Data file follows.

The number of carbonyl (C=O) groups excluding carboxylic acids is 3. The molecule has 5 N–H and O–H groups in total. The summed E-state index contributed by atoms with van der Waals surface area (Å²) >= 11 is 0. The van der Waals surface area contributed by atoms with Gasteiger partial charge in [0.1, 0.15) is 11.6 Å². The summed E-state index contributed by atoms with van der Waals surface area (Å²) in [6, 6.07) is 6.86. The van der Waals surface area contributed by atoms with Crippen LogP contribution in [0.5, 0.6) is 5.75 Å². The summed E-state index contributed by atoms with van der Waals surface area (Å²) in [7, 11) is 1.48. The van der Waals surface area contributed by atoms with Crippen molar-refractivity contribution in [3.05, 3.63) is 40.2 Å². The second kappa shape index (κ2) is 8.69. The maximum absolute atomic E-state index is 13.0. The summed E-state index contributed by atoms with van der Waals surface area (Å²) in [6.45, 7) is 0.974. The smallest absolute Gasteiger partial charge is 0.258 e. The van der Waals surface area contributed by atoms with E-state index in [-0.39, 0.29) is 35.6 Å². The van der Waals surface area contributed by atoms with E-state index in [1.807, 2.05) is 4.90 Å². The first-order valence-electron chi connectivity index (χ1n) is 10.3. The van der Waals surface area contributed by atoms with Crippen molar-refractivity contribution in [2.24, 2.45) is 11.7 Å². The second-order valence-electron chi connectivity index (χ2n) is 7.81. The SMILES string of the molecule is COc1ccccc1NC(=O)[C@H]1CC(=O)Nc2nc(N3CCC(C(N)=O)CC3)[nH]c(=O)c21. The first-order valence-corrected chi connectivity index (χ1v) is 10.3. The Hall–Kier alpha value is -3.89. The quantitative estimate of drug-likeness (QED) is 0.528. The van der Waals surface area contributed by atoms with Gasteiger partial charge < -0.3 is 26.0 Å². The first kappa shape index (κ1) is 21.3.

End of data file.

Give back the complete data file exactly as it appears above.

The number of carbonyl (C=O) groups excluding carboxylic acids is 3. The molecule has 5 N–H and O–H groups in total. The summed E-state index contributed by atoms with van der Waals surface area (Å²) >= 11 is 0. The van der Waals surface area contributed by atoms with Gasteiger partial charge in [0.1, 0.15) is 11.6 Å². The summed E-state index contributed by atoms with van der Waals surface area (Å²) in [6, 6.07) is 6.86. The van der Waals surface area contributed by atoms with Crippen LogP contribution in [0.5, 0.6) is 5.75 Å². The summed E-state index contributed by atoms with van der Waals surface area (Å²) in [7, 11) is 1.48. The van der Waals surface area contributed by atoms with Crippen molar-refractivity contribution in [3.05, 3.63) is 40.2 Å². The second kappa shape index (κ2) is 8.69. The maximum absolute atomic E-state index is 13.0. The summed E-state index contributed by atoms with van der Waals surface area (Å²) in [6.45, 7) is 0.974. The smallest absolute Gasteiger partial charge is 0.258 e. The van der Waals surface area contributed by atoms with E-state index in [-0.39, 0.29) is 35.6 Å². The van der Waals surface area contributed by atoms with E-state index in [1.807, 2.05) is 4.90 Å². The first-order valence-electron chi connectivity index (χ1n) is 10.3. The van der Waals surface area contributed by atoms with Crippen molar-refractivity contribution in [2.24, 2.45) is 11.7 Å². The second-order valence-electron chi connectivity index (χ2n) is 7.81. The SMILES string of the molecule is COc1ccccc1NC(=O)[C@H]1CC(=O)Nc2nc(N3CCC(C(N)=O)CC3)[nH]c(=O)c21. The first-order valence-corrected chi connectivity index (χ1v) is 10.3. The Hall–Kier alpha value is -3.89. The quantitative estimate of drug-likeness (QED) is 0.528. The van der Waals surface area contributed by atoms with Gasteiger partial charge < -0.3 is 26.0 Å². The first kappa shape index (κ1) is 21.3.